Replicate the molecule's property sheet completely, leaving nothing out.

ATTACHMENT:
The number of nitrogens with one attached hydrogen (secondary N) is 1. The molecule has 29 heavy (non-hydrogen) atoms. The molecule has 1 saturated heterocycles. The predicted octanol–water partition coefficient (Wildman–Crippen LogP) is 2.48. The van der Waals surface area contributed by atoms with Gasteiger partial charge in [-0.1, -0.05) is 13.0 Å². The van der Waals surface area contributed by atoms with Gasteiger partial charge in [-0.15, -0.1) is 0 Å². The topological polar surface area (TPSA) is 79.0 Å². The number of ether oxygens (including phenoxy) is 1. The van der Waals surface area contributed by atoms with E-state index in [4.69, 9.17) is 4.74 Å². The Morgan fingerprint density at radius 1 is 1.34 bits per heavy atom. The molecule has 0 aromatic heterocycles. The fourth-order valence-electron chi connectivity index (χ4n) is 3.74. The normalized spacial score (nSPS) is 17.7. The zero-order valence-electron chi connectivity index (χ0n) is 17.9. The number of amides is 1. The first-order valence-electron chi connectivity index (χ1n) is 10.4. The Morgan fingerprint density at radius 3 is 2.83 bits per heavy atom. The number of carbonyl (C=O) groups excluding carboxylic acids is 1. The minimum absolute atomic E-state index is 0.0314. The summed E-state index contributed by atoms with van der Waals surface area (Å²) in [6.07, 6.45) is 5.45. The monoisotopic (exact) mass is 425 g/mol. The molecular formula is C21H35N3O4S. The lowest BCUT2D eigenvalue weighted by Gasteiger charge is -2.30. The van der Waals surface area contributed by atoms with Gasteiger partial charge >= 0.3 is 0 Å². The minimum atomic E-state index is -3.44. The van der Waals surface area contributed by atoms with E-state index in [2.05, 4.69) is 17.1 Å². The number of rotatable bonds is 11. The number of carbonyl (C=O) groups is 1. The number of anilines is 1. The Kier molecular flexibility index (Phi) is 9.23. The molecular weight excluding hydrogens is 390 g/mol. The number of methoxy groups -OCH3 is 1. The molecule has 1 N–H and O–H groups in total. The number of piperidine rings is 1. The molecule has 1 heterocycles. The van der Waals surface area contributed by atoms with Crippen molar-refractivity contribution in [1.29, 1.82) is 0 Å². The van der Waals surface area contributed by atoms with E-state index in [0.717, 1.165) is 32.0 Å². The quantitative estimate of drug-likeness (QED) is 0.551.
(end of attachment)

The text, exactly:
The number of nitrogens with one attached hydrogen (secondary N) is 1. The molecule has 29 heavy (non-hydrogen) atoms. The molecule has 1 saturated heterocycles. The predicted octanol–water partition coefficient (Wildman–Crippen LogP) is 2.48. The van der Waals surface area contributed by atoms with Gasteiger partial charge in [-0.1, -0.05) is 13.0 Å². The van der Waals surface area contributed by atoms with Gasteiger partial charge in [-0.15, -0.1) is 0 Å². The topological polar surface area (TPSA) is 79.0 Å². The number of ether oxygens (including phenoxy) is 1. The van der Waals surface area contributed by atoms with E-state index in [4.69, 9.17) is 4.74 Å². The Morgan fingerprint density at radius 1 is 1.34 bits per heavy atom. The molecule has 0 aromatic heterocycles. The fourth-order valence-electron chi connectivity index (χ4n) is 3.74. The normalized spacial score (nSPS) is 17.7. The zero-order valence-electron chi connectivity index (χ0n) is 17.9. The number of amides is 1. The first-order valence-electron chi connectivity index (χ1n) is 10.4. The Morgan fingerprint density at radius 3 is 2.83 bits per heavy atom. The number of carbonyl (C=O) groups excluding carboxylic acids is 1. The minimum absolute atomic E-state index is 0.0314. The summed E-state index contributed by atoms with van der Waals surface area (Å²) in [6.07, 6.45) is 5.45. The monoisotopic (exact) mass is 425 g/mol. The molecular formula is C21H35N3O4S. The lowest BCUT2D eigenvalue weighted by Gasteiger charge is -2.30. The van der Waals surface area contributed by atoms with Gasteiger partial charge >= 0.3 is 0 Å². The minimum atomic E-state index is -3.44. The van der Waals surface area contributed by atoms with E-state index in [2.05, 4.69) is 17.1 Å². The number of rotatable bonds is 11. The number of carbonyl (C=O) groups is 1. The number of anilines is 1. The Kier molecular flexibility index (Phi) is 9.23. The molecular weight excluding hydrogens is 390 g/mol. The number of methoxy groups -OCH3 is 1. The molecule has 1 N–H and O–H groups in total. The number of piperidine rings is 1. The molecule has 1 heterocycles. The van der Waals surface area contributed by atoms with Crippen molar-refractivity contribution in [1.29, 1.82) is 0 Å². The van der Waals surface area contributed by atoms with E-state index in [0.717, 1.165) is 32.0 Å². The quantitative estimate of drug-likeness (QED) is 0.551.